The novel successfully maintains an intense atmo-sphere of peril and suspense despite the reader's foreknowledge of the Romanovs' fate. The calamity is heightened by the fierce, almost primal protectiveness the parents showed toward their children who nevertheless would die with them—invoking compassion for the royal family as people rather than dusty national symbols. Despite the sympathetic portrayal of the tsar and his family, Alexander doesn't ignore the judgment of history. As Leonka notes, however well-intentioned Nicholai and his empress may have been, their rule over Russia was a legacy of war, revolution, corruption and oppression. But the thuggish Bolshevik revolutionaries fare no better under the novel's scrutiny.

The Kitchen Boy is a fascinating and suspenseful glimpse of a tempestuous but shadowy period in Russian history. It's also a moving portrait of a family that, despite their legendary role in world events, proved in the end to be as mortal as the rest of us.

Gregory Harris is a writer, editor and technology consultant in Indianapolis.

In the turbulent early days of revolutionary Russia, Bolshevik agents herded the deposed Tsar Nicholai II, his family and aides into the basement of a Siberian house and executed them all in a blaze of gunfire. Details of what happened that fateful night have taken decades to emerge, reaching a terrible climax with the 1991 […]
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Taking its name in part from his friends' answer to surfing swimming off an abandoned dock on the shores of Lake Michigan Rich Cohen's new memoir Lake Effect is a timeless coming-of-age tale set in the 1980s. Raised on Chicago's Great Lakes, he and his friends do the usual: hang out, drink beer, sneak into the city to hear the blues and hold long, intense conversations about their dreams and ambitions. But what makes this story different is Cohen's skill at capturing, as he puts it, the thrill of a certain kind of friendship and what happens to such friendships when the afternoon runs into the evening. Growing up in a decade remembered for New Wave, full-tilt capitalism and Ronald Reagan, Cohen and his high school buddies all bring different elements to their circle, but it's the mercurial Jamie Drew, known as Drew-licious, who is the catalyst behind many activities. Jamie is a leader who maintains an aloofness, the detachment of a point man scouting enemy territory, and despite their evident closeness, his inner life seems to remain a tantalizing mystery to the author. Yet Cohen is unabashed in his admiration for Jamie, who often walked paths he never tread himself.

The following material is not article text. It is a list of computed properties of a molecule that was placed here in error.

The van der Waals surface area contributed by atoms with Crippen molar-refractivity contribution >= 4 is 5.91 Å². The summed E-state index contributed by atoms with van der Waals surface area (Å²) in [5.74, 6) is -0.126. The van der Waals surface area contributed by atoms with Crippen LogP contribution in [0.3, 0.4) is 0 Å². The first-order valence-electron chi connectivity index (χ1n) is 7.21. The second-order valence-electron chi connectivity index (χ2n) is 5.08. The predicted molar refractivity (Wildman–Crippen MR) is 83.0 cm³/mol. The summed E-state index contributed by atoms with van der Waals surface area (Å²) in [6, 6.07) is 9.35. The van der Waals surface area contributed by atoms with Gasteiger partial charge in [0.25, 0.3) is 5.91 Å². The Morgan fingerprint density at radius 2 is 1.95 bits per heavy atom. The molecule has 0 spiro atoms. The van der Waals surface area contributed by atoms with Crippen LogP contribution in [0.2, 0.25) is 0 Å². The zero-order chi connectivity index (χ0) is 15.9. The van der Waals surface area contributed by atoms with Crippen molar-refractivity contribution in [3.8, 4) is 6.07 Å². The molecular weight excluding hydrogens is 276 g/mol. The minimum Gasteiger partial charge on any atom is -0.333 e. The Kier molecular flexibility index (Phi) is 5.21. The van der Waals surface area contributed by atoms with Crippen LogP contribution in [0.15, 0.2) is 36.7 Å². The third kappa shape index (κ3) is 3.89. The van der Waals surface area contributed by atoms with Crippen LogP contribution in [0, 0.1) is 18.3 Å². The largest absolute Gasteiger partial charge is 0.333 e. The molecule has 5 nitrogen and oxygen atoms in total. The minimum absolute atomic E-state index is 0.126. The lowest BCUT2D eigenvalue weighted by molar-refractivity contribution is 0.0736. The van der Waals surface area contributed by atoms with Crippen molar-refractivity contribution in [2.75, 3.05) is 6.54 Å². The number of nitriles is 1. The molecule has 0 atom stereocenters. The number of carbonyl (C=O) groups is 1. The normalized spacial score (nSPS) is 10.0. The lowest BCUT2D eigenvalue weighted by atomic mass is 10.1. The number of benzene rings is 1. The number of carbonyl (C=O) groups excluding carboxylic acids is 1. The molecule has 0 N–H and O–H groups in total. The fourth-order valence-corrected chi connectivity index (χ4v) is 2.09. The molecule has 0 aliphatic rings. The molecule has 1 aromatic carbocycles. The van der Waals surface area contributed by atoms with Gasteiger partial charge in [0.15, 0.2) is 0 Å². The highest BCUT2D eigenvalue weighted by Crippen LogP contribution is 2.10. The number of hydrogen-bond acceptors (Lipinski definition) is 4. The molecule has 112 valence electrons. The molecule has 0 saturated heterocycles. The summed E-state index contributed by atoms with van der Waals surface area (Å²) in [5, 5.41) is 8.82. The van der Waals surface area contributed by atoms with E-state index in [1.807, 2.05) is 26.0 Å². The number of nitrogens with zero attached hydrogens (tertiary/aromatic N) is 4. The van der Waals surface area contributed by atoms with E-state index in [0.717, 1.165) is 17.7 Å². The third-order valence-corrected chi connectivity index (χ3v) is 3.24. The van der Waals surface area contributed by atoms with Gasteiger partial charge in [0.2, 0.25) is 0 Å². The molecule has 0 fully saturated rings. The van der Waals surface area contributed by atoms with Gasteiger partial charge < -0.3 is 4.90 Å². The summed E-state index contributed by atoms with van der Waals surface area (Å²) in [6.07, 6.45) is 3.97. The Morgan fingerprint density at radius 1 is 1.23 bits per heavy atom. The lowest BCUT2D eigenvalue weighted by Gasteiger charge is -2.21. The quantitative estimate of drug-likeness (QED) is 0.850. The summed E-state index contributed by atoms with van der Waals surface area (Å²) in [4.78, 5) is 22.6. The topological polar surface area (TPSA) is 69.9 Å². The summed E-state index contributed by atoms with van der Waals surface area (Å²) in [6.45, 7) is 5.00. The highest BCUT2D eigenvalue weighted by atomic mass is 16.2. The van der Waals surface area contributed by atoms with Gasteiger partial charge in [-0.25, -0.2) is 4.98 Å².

There is a melancholy to their friendship, as time passes and their lives diverge. Cohen heads for Tulane University in New Orleans and a career as a successful writer. From the French Quarter to the Big Apple, where he writes for the esteemed New Yorker, Cohen realizes his dream of working as a journalist, while some of his friends seem to drop out of life. His eventual alienation from Jamie, which parallels the decisions all adults make as they leave childhood behind, will resonate with readers. Jobs, school, relationships and responsibilities inevitably come between Cohen and Jamie. Occasional reunions, while joyful, also carry a reminder of how much time has passed. A universal story of youth, maturity and love, Lake Effect is a probing meditation on the passage of time, an accomplished book filled with the humorous antics of teenagers in suburbia.